While the vast majority of COVID-19 cases resulting in serious illness involve unvaccinated people, rising case numbers incited by the quickly-spreading delta variant have elicited concerns among the vaccinated.
Health officials assert no vaccine is 100% effective in warding off an infection, but insist the COVID-19 vaccine is successful in preventing severe disease, hospitalization and death.
In a change of course this summer, the CDC acknowledged the war on COVID "has changed," explaining vaccinated people "are able to readily spread the virus." The New York Times reported last month that preliminary data from seven states hinted at a rise in breakthrough cases.
Still, public health officials say the pandemic is one of the unvaccinated.
A Centers for Disease Control and Prevention report published Friday found the unvaccinated were 10 times as likely to die or be hospitalized with COVID-19 even with the delta variant's increased presence.
Researchers looked at severe COVID outcome rates among unvaccinated and fully vaccinated people in the time period that delta's weekly case prevalence went from less than 1% to 90%. In that time frame, fully vaccinated people accounted for 9% of new COVID deaths and 8% of new hospitalizations.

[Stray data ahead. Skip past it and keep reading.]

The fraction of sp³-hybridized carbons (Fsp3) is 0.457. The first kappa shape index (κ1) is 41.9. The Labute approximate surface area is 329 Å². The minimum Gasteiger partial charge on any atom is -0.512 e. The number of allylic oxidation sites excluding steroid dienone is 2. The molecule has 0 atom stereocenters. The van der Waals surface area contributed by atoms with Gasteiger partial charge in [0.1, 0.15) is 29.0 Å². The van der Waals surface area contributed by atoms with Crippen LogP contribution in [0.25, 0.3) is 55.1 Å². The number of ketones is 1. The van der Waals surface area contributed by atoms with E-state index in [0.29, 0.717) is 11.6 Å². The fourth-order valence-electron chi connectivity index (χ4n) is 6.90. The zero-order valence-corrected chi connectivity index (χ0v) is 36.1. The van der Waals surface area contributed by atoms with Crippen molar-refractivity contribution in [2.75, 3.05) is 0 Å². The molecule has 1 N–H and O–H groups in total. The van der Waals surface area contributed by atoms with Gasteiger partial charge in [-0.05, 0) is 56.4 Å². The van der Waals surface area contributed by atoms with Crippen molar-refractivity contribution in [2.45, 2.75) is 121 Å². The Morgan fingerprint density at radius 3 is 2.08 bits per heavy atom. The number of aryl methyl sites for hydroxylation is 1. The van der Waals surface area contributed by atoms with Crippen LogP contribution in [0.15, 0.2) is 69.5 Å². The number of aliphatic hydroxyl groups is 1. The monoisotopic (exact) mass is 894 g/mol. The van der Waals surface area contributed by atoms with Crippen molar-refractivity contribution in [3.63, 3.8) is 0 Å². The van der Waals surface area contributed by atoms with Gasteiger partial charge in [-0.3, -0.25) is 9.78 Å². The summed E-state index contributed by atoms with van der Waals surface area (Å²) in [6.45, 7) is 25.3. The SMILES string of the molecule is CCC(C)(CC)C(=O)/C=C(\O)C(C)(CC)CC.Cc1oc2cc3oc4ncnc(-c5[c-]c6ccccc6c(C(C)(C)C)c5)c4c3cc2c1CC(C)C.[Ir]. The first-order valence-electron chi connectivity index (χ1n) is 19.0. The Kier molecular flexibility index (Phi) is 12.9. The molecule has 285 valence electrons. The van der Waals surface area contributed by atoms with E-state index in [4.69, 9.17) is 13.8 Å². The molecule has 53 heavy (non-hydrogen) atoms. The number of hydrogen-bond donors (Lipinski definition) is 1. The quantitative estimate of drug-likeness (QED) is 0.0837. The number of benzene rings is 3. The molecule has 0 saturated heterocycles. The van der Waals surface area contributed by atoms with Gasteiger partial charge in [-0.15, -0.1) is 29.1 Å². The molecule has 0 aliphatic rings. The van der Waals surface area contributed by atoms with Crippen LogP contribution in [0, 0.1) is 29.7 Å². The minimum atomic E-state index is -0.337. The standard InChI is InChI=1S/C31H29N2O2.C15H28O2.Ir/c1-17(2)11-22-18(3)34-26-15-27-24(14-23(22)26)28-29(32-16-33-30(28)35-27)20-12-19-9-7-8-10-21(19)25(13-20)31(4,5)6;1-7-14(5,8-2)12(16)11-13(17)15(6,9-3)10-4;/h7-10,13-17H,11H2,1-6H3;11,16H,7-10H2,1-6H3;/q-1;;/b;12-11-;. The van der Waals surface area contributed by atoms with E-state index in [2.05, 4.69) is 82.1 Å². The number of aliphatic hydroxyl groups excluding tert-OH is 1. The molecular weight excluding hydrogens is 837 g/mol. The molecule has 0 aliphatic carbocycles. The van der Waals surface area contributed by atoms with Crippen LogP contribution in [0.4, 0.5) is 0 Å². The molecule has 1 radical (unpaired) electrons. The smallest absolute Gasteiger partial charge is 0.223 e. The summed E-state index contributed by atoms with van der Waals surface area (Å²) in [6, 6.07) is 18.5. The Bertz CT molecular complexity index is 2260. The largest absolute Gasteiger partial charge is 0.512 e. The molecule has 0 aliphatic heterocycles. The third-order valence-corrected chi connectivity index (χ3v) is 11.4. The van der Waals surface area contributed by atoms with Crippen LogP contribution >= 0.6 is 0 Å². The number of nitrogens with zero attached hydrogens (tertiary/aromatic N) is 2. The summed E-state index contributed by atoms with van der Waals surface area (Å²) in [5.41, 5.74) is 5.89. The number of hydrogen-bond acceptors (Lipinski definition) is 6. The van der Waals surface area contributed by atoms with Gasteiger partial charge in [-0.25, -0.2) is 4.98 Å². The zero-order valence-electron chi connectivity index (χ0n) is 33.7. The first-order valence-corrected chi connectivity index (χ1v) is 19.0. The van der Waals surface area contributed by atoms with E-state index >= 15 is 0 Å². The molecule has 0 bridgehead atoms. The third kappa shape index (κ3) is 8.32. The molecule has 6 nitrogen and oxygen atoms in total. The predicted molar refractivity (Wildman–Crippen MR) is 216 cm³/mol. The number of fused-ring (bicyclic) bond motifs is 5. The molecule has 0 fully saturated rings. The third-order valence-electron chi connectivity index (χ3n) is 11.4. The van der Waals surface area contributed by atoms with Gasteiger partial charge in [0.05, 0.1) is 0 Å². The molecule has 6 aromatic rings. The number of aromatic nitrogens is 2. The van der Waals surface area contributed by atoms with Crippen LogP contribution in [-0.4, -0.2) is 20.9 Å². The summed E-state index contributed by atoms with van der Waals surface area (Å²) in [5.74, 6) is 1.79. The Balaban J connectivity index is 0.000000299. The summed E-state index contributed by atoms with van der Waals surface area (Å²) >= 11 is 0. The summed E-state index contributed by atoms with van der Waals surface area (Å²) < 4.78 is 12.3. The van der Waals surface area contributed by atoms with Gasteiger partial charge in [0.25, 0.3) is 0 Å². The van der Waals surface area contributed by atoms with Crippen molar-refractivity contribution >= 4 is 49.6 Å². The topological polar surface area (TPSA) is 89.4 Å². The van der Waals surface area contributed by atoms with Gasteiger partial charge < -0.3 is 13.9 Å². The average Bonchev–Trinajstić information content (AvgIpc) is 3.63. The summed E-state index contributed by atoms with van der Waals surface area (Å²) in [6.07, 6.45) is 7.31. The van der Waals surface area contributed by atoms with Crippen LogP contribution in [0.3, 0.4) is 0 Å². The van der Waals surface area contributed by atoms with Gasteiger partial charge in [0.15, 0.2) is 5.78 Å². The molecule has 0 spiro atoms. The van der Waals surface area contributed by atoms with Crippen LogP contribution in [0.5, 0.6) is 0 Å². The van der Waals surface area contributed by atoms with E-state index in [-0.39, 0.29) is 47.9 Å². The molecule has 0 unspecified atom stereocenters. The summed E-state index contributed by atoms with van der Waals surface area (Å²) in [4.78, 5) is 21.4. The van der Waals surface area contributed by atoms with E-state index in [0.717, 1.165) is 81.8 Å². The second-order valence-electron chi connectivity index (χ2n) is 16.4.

"Findings were consistent with a potential decline in vaccine protection against confirmed SARS-CoV-2 infection and continued strong protection against COVID-19–associated hospitalization and death," the CDC study said.
Infections in unvaccinated people may be severe and accompanied by typical COVID-19 symptoms such as fever, fatigue, headache, cough, shortness of breath and even low oxygen levels in the blood, according to the University of Iowa Health Care.
Virus levels can be as high in breakthrough cases as in unvaccinated people, even if vaccinated people don’t get nearly as sick. The higher levels also persist for longer than was seen with previous strains, meaning an infected person is likely contagious for longer, researchers revealed.
According to Yale Medicine, research shows people with breakthrough delta cases carry tremendous amounts of virus in their nose and throat, and may be contagious whether or not they have symptoms.
“Mild symptoms like congestion and runny nose are much more common in a vaccinated person with a delta infection, whereas unvaccinated persons are more likely to experience severe symptoms," Dr. Claudia Corwin, an occupational medicine specialist with the University of Iowa Health Care, said. “A lot of vaccinated people don’t even realize that they have a COVID infection because they presume it’s seasonal allergies or a common cold.”
But is there any way to tell the difference?
"“I wouldn’t even try,” said Dr. Ulysses Wu, of Hartford HealthCare’s System in Connecticut. “If you are experiencing any symptoms, whether you are vaccinated or not vaccinated, the suggestion would be to test.”